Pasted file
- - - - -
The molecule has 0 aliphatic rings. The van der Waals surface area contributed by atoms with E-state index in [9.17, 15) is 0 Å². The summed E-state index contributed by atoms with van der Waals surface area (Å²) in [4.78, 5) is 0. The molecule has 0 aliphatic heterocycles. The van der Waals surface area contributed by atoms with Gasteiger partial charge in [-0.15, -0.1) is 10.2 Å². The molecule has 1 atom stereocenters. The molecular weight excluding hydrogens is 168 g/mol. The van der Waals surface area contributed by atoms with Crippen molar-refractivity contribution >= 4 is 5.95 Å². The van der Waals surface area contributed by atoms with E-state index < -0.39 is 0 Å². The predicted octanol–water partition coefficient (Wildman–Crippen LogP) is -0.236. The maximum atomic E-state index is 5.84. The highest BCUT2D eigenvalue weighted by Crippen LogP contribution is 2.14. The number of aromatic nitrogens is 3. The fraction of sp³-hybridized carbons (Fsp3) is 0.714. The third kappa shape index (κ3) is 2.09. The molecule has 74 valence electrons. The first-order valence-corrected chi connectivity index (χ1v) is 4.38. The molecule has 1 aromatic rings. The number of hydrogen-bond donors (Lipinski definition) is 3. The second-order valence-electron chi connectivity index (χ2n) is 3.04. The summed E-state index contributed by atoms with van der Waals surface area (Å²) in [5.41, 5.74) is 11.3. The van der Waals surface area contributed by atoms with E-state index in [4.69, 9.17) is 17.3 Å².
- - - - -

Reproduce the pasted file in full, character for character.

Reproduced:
The molecule has 0 aliphatic rings. The van der Waals surface area contributed by atoms with E-state index in [9.17, 15) is 0 Å². The summed E-state index contributed by atoms with van der Waals surface area (Å²) in [4.78, 5) is 0. The molecule has 0 aliphatic heterocycles. The van der Waals surface area contributed by atoms with Gasteiger partial charge in [-0.15, -0.1) is 10.2 Å². The molecule has 1 atom stereocenters. The molecular weight excluding hydrogens is 168 g/mol. The van der Waals surface area contributed by atoms with Crippen molar-refractivity contribution >= 4 is 5.95 Å². The van der Waals surface area contributed by atoms with E-state index < -0.39 is 0 Å². The predicted octanol–water partition coefficient (Wildman–Crippen LogP) is -0.236. The maximum atomic E-state index is 5.84. The highest BCUT2D eigenvalue weighted by Crippen LogP contribution is 2.14. The number of aromatic nitrogens is 3. The fraction of sp³-hybridized carbons (Fsp3) is 0.714. The third kappa shape index (κ3) is 2.09. The molecule has 74 valence electrons. The first-order valence-corrected chi connectivity index (χ1v) is 4.38. The molecule has 1 aromatic rings. The number of hydrogen-bond donors (Lipinski definition) is 3. The second-order valence-electron chi connectivity index (χ2n) is 3.04. The summed E-state index contributed by atoms with van der Waals surface area (Å²) in [5.41, 5.74) is 11.3. The van der Waals surface area contributed by atoms with E-state index in [4.69, 9.17) is 17.3 Å².